The complaint is a bit sparse but what about this. The engine idle speed is dropping abnormally low for whatever reason (vacuum leak, IAC valve issue, etc, etc) and the blinking lights are the oil and alternator lights blinking on and off due to the idle speed being so low.

If so, that’s not the end of the world.


Hopefully this “friend” won’t try to pass on a repair bill.

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Yeah we have cars and they do fine. So do other people’s cars. Thanks for your reply!

Thanks for your reply!

Thanks everyone for your replies! I appreciate your input!

This is the kind of problem that is very difficult to troubleshoot because it occurs under a specific set of circumstances that are difficult to duplicate in the shop.

My first question is that you wrote driveway but the rest of your post indicates that it is a steep road or street with a stop sign in the middle or near the top. If it is a driveway, like the driveway leading up to your garage or house, then please clear that up.

Because the dash lights blink, that sort of sound like an electrical problem and electrical problems like this can take a long time to isolate, costing many hours of the mechanics time and many dollars from your friends wallet.

BUT, I do have one more question, does your friend have a heavy key ring? Like are there a lot of keys on it or other devices that add a lot of weight? This could be the problem if the key ring pulls on the ignition key. This is most likely to happen with GM vehicles because of a small design error in the ignition lock.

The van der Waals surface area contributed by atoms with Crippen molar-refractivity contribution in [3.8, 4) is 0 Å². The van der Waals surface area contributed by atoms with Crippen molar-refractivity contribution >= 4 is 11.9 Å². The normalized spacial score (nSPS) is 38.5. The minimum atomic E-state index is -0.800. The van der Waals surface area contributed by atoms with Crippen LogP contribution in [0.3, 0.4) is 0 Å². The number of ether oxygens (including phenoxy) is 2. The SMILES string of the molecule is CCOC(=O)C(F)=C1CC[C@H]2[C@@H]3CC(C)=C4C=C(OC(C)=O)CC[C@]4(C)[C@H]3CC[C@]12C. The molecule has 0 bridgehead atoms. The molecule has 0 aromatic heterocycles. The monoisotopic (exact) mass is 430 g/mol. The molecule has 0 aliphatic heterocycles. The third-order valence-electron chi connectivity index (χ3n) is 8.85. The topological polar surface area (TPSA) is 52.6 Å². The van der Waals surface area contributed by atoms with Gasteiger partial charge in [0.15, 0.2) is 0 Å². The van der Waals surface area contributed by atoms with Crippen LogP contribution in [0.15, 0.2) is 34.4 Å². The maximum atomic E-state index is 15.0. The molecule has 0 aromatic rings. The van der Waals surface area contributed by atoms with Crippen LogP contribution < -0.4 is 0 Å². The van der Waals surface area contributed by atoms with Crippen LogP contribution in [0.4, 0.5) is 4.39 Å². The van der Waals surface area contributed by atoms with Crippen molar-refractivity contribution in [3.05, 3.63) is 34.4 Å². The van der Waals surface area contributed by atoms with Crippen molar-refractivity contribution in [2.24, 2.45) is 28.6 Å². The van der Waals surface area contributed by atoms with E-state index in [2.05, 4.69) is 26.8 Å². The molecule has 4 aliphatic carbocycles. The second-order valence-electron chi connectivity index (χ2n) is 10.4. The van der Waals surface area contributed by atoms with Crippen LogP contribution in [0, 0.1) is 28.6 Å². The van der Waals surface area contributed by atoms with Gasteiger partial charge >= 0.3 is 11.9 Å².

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This situation reminds me of someone whom I knew years ago, who was having drivability problems with his Chevette. (Yeah, I know…:smirk:)
Anyway, the drivability problems were taking place during really hot weather, and the first mechanic to whom he took the car told him, “You’re probably using the A/C too much”.

Under that theory, what–exactly–is the limit of how long/how often one is supposed to use a car’s A/C?

I advised him to take the car to a different shop and they were able to repair it, although I no longer recall what the exact nature of the problem might have been. And, of course he was able to use the A/C as much as he wanted, as long as he didn’t mind the car’s normally snail-like acceleration to become even slower when the A/C was turned on.


Let me try to be clearer. The driveway up to my house is s series of 4 short, but steep hills but there isn’t a stop sign on it. The trouble my friend had occurred after leaving the driveway, on the way back to her place.Thanks for your reply.

**THIS SEEMS like your mechanic is trying for a quick easy buck nothing should change unless yo have a 45 degree hill or driveway and even then no change those engines have oil baffle plates to stop this from happening **

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Have you asked her about the key ring? Is it heavy?

I never got raked over the coals by the boss more than when I did exactly that.